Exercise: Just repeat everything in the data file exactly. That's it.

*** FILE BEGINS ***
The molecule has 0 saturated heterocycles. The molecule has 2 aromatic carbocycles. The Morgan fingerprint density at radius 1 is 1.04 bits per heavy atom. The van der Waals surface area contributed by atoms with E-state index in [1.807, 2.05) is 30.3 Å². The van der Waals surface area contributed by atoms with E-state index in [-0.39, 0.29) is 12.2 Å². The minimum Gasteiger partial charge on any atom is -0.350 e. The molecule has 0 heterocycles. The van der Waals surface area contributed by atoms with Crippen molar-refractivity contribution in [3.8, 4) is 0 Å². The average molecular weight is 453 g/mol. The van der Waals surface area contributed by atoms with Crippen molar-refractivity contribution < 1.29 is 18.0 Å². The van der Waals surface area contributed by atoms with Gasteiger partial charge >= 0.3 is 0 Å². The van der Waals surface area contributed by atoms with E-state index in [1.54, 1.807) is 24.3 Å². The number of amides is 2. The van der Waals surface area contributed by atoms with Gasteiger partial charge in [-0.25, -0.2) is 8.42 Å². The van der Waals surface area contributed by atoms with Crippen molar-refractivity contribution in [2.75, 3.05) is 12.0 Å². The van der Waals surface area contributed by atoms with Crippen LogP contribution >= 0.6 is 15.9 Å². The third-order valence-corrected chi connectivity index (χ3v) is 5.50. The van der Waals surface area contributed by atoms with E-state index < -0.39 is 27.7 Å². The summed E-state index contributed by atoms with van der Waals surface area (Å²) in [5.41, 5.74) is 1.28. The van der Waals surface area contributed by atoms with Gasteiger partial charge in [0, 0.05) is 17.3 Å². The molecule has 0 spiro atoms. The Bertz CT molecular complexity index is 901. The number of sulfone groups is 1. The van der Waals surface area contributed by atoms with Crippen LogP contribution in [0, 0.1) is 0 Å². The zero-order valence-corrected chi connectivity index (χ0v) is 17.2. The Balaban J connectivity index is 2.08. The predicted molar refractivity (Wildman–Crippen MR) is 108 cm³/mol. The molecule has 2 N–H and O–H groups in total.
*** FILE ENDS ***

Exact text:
The molecule has 0 saturated heterocycles. The molecule has 2 aromatic carbocycles. The Morgan fingerprint density at radius 1 is 1.04 bits per heavy atom. The van der Waals surface area contributed by atoms with E-state index in [1.807, 2.05) is 30.3 Å². The van der Waals surface area contributed by atoms with E-state index in [-0.39, 0.29) is 12.2 Å². The minimum Gasteiger partial charge on any atom is -0.350 e. The molecule has 0 heterocycles. The van der Waals surface area contributed by atoms with Crippen molar-refractivity contribution in [3.8, 4) is 0 Å². The average molecular weight is 453 g/mol. The van der Waals surface area contributed by atoms with Crippen molar-refractivity contribution < 1.29 is 18.0 Å². The van der Waals surface area contributed by atoms with Gasteiger partial charge >= 0.3 is 0 Å². The van der Waals surface area contributed by atoms with E-state index in [1.54, 1.807) is 24.3 Å². The number of amides is 2. The van der Waals surface area contributed by atoms with Gasteiger partial charge in [-0.25, -0.2) is 8.42 Å². The van der Waals surface area contributed by atoms with Crippen molar-refractivity contribution in [2.75, 3.05) is 12.0 Å². The van der Waals surface area contributed by atoms with Crippen LogP contribution >= 0.6 is 15.9 Å². The third-order valence-corrected chi connectivity index (χ3v) is 5.50. The van der Waals surface area contributed by atoms with E-state index < -0.39 is 27.7 Å². The summed E-state index contributed by atoms with van der Waals surface area (Å²) in [5.41, 5.74) is 1.28. The van der Waals surface area contributed by atoms with Gasteiger partial charge in [0, 0.05) is 17.3 Å². The molecule has 0 spiro atoms. The Bertz CT molecular complexity index is 901. The number of sulfone groups is 1. The van der Waals surface area contributed by atoms with Crippen LogP contribution in [0, 0.1) is 0 Å². The zero-order valence-corrected chi connectivity index (χ0v) is 17.2. The Balaban J connectivity index is 2.08. The predicted molar refractivity (Wildman–Crippen MR) is 108 cm³/mol. The molecule has 2 N–H and O–H groups in total.